When you’re pregnant, it’s natural to feel anxious about childbirth. Most of that fear comes from wondering how painful childbirth will actually be. Successful pain management starts with minimizing fear, and the best way to minimize fear is with education. That’s one reason why taking a childbirth class during your pregnancy is important.
During your class, you will learn many ways to prepare for labor, including all your options for pain management. And, since babies are, well, babies, they don’t always stick to the plan so it’s important to know all your options no matter what type of birth you plan on having — a medicated or unmedicated birth — there are pros and cons to both. If you do plan on having an unmedicated birth, however, follow these expert tips to get you through successfully.
7 Tips for an Unmedicated Birth:
1. Take a childbirth class. One great way to prepare for labor and delivery is by taking one of the many types of childbirth courses available to you. In most birthing classes you will learn about labor, birth, and the postpartum period — helping you feel more confident and prepared.
In our online course, Childbirth 101, you’ll not only learn what to expect from your body, your baby, and your providers, but our expert will walk you through how to effectively manage pain (no matter how you plan to or end up delivering!), birthing positions, stages of labor, packing your hospital bag and so much more.
2. Know what to expect from your body. Your body will go through a lot of changes not only during pregnancy but also during labor and delivery., Learning what exactly is happening with your body as it progresses through labor and finally delivery will help you visualize and get through the pain as it comes.
3. Learn relaxation techniques. Try practicing some of these things before you’re in labor, with your support person. The less tension in your body, the better.
Create a soothing environment using aromatherapy, music, and lights
Visualization or guided imagery
Massage (include your partner in this!)
4. Use breathing techniques. Breathing during labor helps calm the body, relieve pain, lower stress, and can give you a sense of control. There are 3 techniques our expert recommends laboring parents use:
Moderate paced breathing
One thing to note is that if you ever feel short of breath or lightheaded during a breathing exercise, stop and resume your normal breathing pattern.
5. Establish your birth preferences. There are many options you’ll face during childbirth. Prior to going into labor, you should decide what your birth preferences are. This includes: your medication preferences, postpartum preferences, preferred feeding method, birthing environment, and more. Our customizable Birth Preferences handout will help you talk through your options. Download here.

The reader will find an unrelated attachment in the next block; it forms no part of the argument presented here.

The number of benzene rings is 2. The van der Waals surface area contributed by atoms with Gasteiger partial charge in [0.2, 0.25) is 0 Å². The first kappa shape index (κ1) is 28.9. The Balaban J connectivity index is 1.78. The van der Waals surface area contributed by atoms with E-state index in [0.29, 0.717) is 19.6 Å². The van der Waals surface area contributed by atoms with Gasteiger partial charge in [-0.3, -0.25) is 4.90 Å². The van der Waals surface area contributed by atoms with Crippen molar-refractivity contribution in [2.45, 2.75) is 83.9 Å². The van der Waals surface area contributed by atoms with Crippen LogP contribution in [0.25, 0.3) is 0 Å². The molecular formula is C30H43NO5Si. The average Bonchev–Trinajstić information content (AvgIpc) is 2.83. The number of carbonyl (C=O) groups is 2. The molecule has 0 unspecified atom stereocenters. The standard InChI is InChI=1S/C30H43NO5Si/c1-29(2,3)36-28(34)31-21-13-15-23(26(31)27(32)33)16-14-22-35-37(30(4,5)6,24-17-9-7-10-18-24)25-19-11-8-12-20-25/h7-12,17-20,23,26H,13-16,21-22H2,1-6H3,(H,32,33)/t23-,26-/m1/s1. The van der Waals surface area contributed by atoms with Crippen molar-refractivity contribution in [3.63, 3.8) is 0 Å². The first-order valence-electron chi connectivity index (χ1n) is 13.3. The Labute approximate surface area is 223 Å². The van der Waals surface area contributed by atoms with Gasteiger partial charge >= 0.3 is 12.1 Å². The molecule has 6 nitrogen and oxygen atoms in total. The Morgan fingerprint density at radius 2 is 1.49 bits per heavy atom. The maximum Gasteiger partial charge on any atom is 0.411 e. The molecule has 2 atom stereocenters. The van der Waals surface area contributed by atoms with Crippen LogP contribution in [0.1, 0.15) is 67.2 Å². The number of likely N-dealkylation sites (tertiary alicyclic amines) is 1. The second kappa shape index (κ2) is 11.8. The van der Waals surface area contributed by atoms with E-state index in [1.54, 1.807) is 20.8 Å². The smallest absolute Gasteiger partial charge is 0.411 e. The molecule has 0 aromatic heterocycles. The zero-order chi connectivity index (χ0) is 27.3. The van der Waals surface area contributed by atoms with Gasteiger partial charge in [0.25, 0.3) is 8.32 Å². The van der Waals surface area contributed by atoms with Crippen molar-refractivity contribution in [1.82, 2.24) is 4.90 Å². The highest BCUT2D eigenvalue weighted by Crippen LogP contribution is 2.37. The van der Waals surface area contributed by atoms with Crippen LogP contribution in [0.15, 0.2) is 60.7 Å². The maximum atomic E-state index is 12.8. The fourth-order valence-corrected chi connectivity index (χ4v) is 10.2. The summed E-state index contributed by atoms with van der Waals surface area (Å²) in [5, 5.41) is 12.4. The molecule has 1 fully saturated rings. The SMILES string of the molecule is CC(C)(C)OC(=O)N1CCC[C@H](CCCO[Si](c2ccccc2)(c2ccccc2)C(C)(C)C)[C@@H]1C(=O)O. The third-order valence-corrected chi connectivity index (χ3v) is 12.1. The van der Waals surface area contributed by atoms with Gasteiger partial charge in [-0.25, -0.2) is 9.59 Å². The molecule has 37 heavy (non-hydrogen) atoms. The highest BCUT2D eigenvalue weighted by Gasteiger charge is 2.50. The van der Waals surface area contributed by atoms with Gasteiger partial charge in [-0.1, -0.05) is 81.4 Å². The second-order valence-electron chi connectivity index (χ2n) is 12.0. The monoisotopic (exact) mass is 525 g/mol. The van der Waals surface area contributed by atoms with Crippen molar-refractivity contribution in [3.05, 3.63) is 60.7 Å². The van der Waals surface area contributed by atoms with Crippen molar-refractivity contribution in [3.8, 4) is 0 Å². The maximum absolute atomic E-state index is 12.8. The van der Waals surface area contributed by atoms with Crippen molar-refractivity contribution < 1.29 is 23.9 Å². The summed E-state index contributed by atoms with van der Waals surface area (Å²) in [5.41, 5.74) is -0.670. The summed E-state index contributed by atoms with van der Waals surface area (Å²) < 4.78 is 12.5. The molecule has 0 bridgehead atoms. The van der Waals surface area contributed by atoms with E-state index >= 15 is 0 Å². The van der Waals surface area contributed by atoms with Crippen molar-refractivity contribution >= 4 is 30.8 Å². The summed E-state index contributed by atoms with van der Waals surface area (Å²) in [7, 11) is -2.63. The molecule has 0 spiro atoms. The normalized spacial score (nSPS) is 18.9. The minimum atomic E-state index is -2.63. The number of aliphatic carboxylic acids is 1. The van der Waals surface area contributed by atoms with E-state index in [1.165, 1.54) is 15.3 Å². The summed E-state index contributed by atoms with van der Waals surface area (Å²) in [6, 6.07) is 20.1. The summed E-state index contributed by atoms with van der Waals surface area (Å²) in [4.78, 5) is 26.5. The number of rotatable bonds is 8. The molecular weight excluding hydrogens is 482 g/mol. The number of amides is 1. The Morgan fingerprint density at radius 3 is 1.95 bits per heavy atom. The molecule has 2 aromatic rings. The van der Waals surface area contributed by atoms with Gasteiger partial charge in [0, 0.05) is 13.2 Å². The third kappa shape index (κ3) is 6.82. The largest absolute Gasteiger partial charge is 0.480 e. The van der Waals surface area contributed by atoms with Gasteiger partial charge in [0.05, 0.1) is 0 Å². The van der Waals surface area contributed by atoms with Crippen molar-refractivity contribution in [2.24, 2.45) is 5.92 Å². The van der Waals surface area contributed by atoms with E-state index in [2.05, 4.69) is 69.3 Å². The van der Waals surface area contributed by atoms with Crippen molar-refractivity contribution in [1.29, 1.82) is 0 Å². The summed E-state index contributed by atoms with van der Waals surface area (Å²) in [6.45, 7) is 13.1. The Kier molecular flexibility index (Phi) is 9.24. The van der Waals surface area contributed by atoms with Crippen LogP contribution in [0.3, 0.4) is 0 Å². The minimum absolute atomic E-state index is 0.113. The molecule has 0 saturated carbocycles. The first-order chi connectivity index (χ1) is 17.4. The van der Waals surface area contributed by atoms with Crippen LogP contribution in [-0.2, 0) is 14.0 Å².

6. Pack your hospital bag. When having an unmedicated birth, there are some items from home that might be helpful for you. From specific clothing to a favorite blanket to help calm you, and more, make sure you talk with your providers to see what will be provided for you and what you’ll want to bring.
7. Prepare your support person(s). Have your support partner or partners join you during your childbirth class (a great reason to take an online course!), and talk through the options you have, the decisions you’ve made and how they can help with pain management along the way.
One other item you might want to consider: set yourself up for postpartum before you have your baby. This way, when you return from the hospital, you’ll have all the items you need, conveniently around your house, ready to help you heal.
For more expert tips and in depth explanations of each way to manage pain and prepare for a medicated or unmedicated birth, check out our online course Childbirth 101: From Labor through Postpartum. Taught by experienced Labor and Delivery Nurse and Childbirth Educator, Ashley Derderian Sousa, you’ll learn everything you need to know —and what other parents wish they had known — about labor and childbirth. Including what to expect during the final weeks of pregnancy (including how find relief from common aches and pains), how to know you are in labor and when to head to the hospital, a deep dive on the phases of labor, all the ways labor can go, what to expect in the first few hours and days after birth, and what to expect postpartum.